Sanctions regimes should avoid unintended consequences in the target State or third States which may lead to violations of human rights and fundamental freedoms. they should not hinder humanitarian assistance from reaching the civilian population.

 

                In this regard, the objectives of sanctions regimes should be clearly defined, based on tenable legal grounds, and their imposition should be for a specified timeframe. It should be lifted as soon as the objectives are achieved. The conditions demanded of the State or party on which sanctions are imposed should be clearly defined and be subject to monitoring its impacts and periodic review.

 

                The Movement, also, expresses its deep concern at the imposition of laws and other forms of coercive economic measures, including unilateral sanctions, against developing countries, which violates the Charter of the United Nations and undermines international law and the rules of the World Trade Organization and calls on countries which imposed unilateral sanctions to put an end to these sanctions immediately.

 

                We thank the Department of Political Affairs for briefing Member States   on all aspects of the document entitled “Introduction and implementation of sanctions imposed by the United Nations” contained in the Annex to General Assembly resolution 64/115 of 16 December 2009.  We had expected to hear more about perceived objective assessments of the short-term and long-term socio-economic and humanitarian consequences of sanctions by security council’s sanction committees and the methodology used for the assessment of the humanitarian implications of sanctions as reflected in paragraph 9 of the annex to General Assembly resolution 64/115. We also are interested to hear information on the humanitarian consequences of the introduction and implementation of sanctions, including those which have a bearing on the basic living conditions of the civilian population of the target State, on its socio-economic development and on third States which have suffered or may suffer as a result of their implementation.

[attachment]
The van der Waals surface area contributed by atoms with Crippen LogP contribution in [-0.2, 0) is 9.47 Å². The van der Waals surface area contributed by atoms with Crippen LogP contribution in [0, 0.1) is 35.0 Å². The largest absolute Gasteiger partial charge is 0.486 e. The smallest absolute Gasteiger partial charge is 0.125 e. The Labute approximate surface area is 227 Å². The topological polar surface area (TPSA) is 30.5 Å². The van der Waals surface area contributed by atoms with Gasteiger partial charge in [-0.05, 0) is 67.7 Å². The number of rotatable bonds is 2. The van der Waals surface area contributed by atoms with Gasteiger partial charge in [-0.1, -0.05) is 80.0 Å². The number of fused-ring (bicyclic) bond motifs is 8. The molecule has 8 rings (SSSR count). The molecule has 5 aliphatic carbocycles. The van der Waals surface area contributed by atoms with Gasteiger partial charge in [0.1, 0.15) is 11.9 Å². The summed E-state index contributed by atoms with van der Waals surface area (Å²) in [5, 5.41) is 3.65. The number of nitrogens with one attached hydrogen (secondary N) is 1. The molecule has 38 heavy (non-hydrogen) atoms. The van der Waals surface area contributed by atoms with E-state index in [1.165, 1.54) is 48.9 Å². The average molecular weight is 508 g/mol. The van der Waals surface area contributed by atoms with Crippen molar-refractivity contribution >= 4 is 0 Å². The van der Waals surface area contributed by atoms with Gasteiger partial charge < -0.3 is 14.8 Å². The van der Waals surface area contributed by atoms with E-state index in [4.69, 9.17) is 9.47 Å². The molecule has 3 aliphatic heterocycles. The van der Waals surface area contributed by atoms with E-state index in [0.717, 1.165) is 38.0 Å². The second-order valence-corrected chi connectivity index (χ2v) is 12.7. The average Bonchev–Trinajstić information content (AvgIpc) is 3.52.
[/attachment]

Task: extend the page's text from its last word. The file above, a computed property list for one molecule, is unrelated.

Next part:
The Special Committee undertook its first annual thematic debate on the means for the settlement of disputes, with a focus on the subtopic “Exchange of information on States practices regarding the use of negotiation and enquiry”, under the agenda item of peaceful settlement of disputes. The Movement maintains that these annual thematic debates on means of dispute settlement would contribute to the more efficient and effective use of such peaceful means and would promote the culture of peace among Member States. Moreover, when the Committee exhausts discussions on all the means of dispute settlement reflected in article 33 of the UN Charter the inputs and materials collected by this process could provide a valuable basis for further consideration by the Committee, with the aim of achieving concrete and result-oriented outcomes.  The subtopic for the next annual debate would be “Exchange of information on State practices regarding the use of mediation” and we encourage Member States to take part actively in the upcoming thematic debate and share their best practices and successful examples in using mediation in the settlement of their disputes.

 

 

 

 

                Mr. Chairman,

 

While the Movement notes with appreciation the engagement of Member States and the positive atmosphere of discussions which led to the finalisation of the proposal by the Movement, which in turn could be considered as progress in the work of the Committee, the Movement also expresses its concern over the reluctance of some Member States in engaging meaningful discussion on the other proposals. The Movement is of the view that the Committee should redouble its efforts, inter alia, to examine suggestions and proposals regarding the Charter and the strengthening of the role of the UN. Also, we are ready to engage into discussion with other groups to set up a work programme for the Charter Committee, to facilitate any discussion in the future with the aim of enhancing the ability of the UN to achieve its purposes.

 

The Movement takes note of the progress made by the Secretariat since the last report in updating the Repertory of Practice of United Nations Organs and the Repertoire of the Practice of the Security Council. However, the Movement notes with concern that the backlog in the preparation of volume III of the repertory is not eliminated, and calls upon the Secretary General to address this issue effectively and on a priority basis. We also express our satisfaction over the availability of studies on the internet and regular updating of the website of the Repertory and repertoire by the Codification Division.

 

 

I thank you

 


16:46 - 15/10/2018    /    Number : 540279    /    Show Count : 24